Ear infections or acute otitis media (AOM) are a common health issue of people of all ages and can cause pain and discomfort. AOM is an acute infection that occurs when an area called the middle ear space becomes irritated, often due to a bacterial or viral infection. Children are more likely to get them, but adults can also get them. Risk factors of getting AOM include weakened immune system, exposure to secondhand smoke, recurrent upper respiratory infections, and eustachian tube obstruction or dysfunction. The eustachian tubes run from the middle ear to the back of the throat and help to drain fluid from the middle ear. When a eustachian tube becomes blocked, fluid can build up in the middle ear, providing a breeding ground for bacteria or viruses. Also at risk are children who attend daycare and who have had a prior ear infection.
Symptoms of an ear infection most commonly present after an upper respiratory infection or allergies and present with ear pain. They can also present with dizziness, ringing in the ear, difficulty or muffled hearing, feeling of fullness in the ear, discharge and occasionally fever. In some cases, the tympanic membrane, a layer that separates the outer ear from the middle ear, can rupture and have some purulent (pus) drainage. In infants and children, symptoms may include more crying than usual and tugging on the ears.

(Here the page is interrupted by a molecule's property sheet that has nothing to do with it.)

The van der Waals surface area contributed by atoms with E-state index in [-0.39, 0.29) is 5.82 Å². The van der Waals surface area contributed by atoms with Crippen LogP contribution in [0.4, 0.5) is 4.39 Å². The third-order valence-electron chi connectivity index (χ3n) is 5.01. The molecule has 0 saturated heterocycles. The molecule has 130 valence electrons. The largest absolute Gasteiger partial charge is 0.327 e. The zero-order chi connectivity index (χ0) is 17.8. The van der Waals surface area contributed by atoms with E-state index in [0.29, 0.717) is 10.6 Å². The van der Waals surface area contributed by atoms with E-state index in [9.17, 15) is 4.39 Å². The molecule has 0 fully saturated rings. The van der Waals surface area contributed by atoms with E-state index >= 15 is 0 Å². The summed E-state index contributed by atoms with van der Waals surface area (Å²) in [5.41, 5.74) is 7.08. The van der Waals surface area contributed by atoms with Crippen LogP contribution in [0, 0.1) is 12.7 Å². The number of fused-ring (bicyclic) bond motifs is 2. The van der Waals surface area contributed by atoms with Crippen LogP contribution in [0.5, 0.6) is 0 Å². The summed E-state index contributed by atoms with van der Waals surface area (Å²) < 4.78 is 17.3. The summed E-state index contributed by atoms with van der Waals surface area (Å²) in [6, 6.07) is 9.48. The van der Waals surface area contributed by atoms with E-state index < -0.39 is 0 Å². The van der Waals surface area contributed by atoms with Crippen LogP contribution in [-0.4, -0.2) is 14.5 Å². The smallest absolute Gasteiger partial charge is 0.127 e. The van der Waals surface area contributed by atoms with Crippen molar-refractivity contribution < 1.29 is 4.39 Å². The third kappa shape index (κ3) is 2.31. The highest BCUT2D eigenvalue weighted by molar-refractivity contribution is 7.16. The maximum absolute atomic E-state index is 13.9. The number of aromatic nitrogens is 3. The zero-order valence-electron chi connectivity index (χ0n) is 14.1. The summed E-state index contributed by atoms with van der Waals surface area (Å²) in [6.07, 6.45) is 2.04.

Other illnesses that a doctor may also consider with similar presentations or symptoms include chronic otitis media, otitis media with effusion, otitis externa (swimmer’s ear), etc. Some of these illnesses may or may not require treatment or antibiotics. The diagnosis of acute otitis media is confirmed with an otoscope, a tool used to look at the tympanic membrane which can show bulging, clouding, or redness.
The main treatment for acute otitis media typically involves antibiotics to clear up the infection. However, some mild ear infections will clear up on their own without antibiotics. For pain, over-the-counter pain relievers such as ibuprofen and acetaminophen can be used, as can hot or cold compresses.
In severe or recurrent cases or with certain complications, further evaluation or surgery may be necessary. This includes draining fluid from the affected ear, inserting ventilation tubes to improve drainage, or removing affected tissue.
Ear infections are a common illness that can cause pain and discomfort but are treatable with antibiotics and pain relievers. It is important to seek medical attention to determine the best treatment course.
Dr. Nguyen is a resident physician who sees patients of all ages and provides obstetrical services at Lone Star Family Health Center, a non-profit 501©3 Federally Qualified Health Center operating facilities in Conroe, Spring, Willis, Grangerland, and Huntsville, and serving as home to a fully integrated Family Medicine Residency Program to increase the number of Family Medicine physicians for Texas and our community.